Did He Really Say That?
In the past two weeks I was treated to two particularly moronic public statements from market experts.
Last week, during an interview on CNBC, Dennis Gartman, editor of the highly regarded Gartman Letter, asserted that the storage currency of choice among drug traffickers, arms dealers, and the Russian Mafia had switched from $100 dollar US bills to €500 Euro notes. Gartman proclaimed the development to be bullish for the U.S. economy and bearish for the Euro zone. Say what?
Gartman's "logic"was that when the dormant $100 bills sitting in attaché cases, safety deposit boxes, and mattresses returned to America, the additional spending would boost the US economy. Conversely, he asserted, the removal of euros from circulation would hurt the euro-zone economies. Basically, Gartman's comments boiled down to the belief that economic growth can be created by introducing more money into circulation. Or, more precisely, that inflation creates prosperity.
The reality is that Americans receive a huge subsidy as a result of U.S. currency being stashed away in foreign suitcases. It's like writing checks that no one cashes. Dollars circulating abroad do not bid up consumer prices at home, which results in Americans having more goods to consume at lower prices. If the hoarded bills were to suddenly return to domestic circulation, the result would not be more growth but only higher prices and interest rates. Alternatively, were those dollars deposited in foreign bank accounts, Americans would be required to pay interest on balances that previously earned nothing.
Any way you slice it, the fact that criminals are moving from dollars to euros is a negative development for an American economy accustomed to the subsidy. In addition, it reveals the diminishing prestige of the dollar and the increasing concerns others have for its reliability as a dependable store of value. Because cash under a mattress earns no interest, the only consideration given is it's preservation of purchasing power. The fact that criminals increasingly prefer euros to dollars speaks volumes. If only Gartman had the good sense to listen.
Going from the sublime to the ridiculous, this week, in response to the first national year-over-year decline in housing prices since 1995, David Lereah, chief economist for the National Association of Realtors said "We've been anticipating a price correction and now it's here. The price drop has stopped the bleeding for housing sales. We think the housing market has now hit bottom."
First of all, when did Lereah ever predict a price decline? Isn't he the same guy who constantly assured us that real estate prices would never fall? That all that would happen to prices is that they would rise more slowly.
Second, what makes him an economist? Is he really employed to give an honest assessment of the future prospects of the housing market and real estate prices? Lereah is no more an economist than Henry Blodget was an analyst. Despite their titles, both were hired to help salesmen move inventory. For Blodget it was internet stocks, and for Lereah it is houses. Realtors cannot convince as many people to over-pay for houses if their own economist forecasts prices to drop. Why this man still gets taken serious by the media is beyond me. Anything he says should either be printed in the classified section or as part of a legitimate display advertisement for realtors.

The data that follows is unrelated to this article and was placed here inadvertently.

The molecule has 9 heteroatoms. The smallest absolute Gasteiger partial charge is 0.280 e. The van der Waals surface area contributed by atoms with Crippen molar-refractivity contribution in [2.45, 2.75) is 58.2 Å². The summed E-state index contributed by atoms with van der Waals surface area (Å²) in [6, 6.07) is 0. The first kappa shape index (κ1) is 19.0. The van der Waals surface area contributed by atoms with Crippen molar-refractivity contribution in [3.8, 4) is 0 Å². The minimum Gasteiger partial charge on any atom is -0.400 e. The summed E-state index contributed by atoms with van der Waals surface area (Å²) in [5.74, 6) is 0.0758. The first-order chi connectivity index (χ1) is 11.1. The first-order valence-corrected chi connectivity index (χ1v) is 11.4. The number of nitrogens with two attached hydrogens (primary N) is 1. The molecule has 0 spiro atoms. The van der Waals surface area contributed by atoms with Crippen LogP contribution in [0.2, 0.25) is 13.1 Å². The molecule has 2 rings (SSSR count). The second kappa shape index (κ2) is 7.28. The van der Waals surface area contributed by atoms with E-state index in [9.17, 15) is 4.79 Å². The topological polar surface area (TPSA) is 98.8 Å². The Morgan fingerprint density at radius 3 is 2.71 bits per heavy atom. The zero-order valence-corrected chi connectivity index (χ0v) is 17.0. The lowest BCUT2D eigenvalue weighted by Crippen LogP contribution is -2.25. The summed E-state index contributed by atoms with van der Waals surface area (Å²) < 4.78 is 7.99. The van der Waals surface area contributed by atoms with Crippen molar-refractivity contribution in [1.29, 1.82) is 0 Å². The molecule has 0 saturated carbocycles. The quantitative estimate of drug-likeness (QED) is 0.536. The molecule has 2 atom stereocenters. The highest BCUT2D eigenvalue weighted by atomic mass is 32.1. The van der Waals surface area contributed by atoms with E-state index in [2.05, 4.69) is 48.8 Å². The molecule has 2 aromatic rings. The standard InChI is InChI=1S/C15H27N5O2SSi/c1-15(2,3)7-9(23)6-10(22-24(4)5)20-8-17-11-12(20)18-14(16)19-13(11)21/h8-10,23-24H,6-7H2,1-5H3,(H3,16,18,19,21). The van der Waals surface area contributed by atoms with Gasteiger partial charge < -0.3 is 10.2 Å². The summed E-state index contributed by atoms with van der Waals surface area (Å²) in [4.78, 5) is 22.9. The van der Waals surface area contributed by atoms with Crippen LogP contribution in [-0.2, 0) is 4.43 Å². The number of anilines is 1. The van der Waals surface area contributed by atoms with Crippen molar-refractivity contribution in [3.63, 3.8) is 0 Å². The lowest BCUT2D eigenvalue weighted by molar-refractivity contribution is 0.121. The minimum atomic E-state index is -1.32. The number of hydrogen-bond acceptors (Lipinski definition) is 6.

Finally, what the hell is he talking about? How can he say that the bleeding has stopped, when its barely just begun? It reminds me of the Monty Python skit where the Black Knight claims his severed limb is "just a flesh wound." Does it seem feasible that the biggest real estate bubble in U.S. history would bottom out after a mere 1.7% price decline? What signs could he possibly see to confirm that the housing market has bottomed? Let's see, national home prices fell for the first time in 11 years, with 2006 likely to be the first calendar year in 70 where that occurred. Inventories are at record levels and still rising, sales have fallen for five months in a row and are down 12.6% in the past year, foreclosures are surging, builders are offering additional incentives to sell houses, reporting higher cancellation rates, and repeatedly lowering their earnings estimates. Further, over-stretched homeowners are facing a wave of ARM resets beyond their abilities to pay, the economy is headed for a recession and everyone is still expecting a soft-landing. Yep, it sure looks like a bottom to me.
Anecdotally, the house I rented two years ago, and moved out of six months ago, sits vacant, despite its advertised rent being 15% below what I initially leased it for. In addition, when I first rented it in New Canaan, CT there were only about a half dozen single family rentals available there. Now there are over a hundred.
The reality for real estate is that the only visible signs are those confirming the formation of a major top. It's more likely that Mr. Lereah saw Elvis than a bottom in the housing market. My guess is that we are a very long way from a bottom, and by the time its visible, Lereah will be out of a job.
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